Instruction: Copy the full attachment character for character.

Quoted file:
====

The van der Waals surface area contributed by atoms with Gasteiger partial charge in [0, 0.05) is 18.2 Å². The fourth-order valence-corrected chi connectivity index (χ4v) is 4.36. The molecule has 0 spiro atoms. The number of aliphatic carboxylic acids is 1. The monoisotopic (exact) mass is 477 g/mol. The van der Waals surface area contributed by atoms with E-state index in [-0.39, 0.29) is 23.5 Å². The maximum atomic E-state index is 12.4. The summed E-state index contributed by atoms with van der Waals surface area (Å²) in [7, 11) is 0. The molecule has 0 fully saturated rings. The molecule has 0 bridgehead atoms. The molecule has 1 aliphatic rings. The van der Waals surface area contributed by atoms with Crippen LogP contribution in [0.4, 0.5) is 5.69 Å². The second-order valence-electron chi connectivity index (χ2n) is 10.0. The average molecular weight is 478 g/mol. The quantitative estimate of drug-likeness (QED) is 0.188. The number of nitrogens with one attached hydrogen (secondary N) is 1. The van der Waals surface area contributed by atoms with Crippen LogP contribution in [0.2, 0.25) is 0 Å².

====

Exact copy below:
The van der Waals surface area contributed by atoms with Gasteiger partial charge in [0, 0.05) is 18.2 Å². The fourth-order valence-corrected chi connectivity index (χ4v) is 4.36. The molecule has 0 spiro atoms. The number of aliphatic carboxylic acids is 1. The monoisotopic (exact) mass is 477 g/mol. The van der Waals surface area contributed by atoms with E-state index in [-0.39, 0.29) is 23.5 Å². The maximum atomic E-state index is 12.4. The summed E-state index contributed by atoms with van der Waals surface area (Å²) in [7, 11) is 0. The molecule has 0 fully saturated rings. The molecule has 0 bridgehead atoms. The molecule has 1 aliphatic rings. The van der Waals surface area contributed by atoms with Crippen LogP contribution in [0.4, 0.5) is 5.69 Å². The second-order valence-electron chi connectivity index (χ2n) is 10.0. The average molecular weight is 478 g/mol. The quantitative estimate of drug-likeness (QED) is 0.188. The number of nitrogens with one attached hydrogen (secondary N) is 1. The van der Waals surface area contributed by atoms with Crippen LogP contribution in [0.2, 0.25) is 0 Å².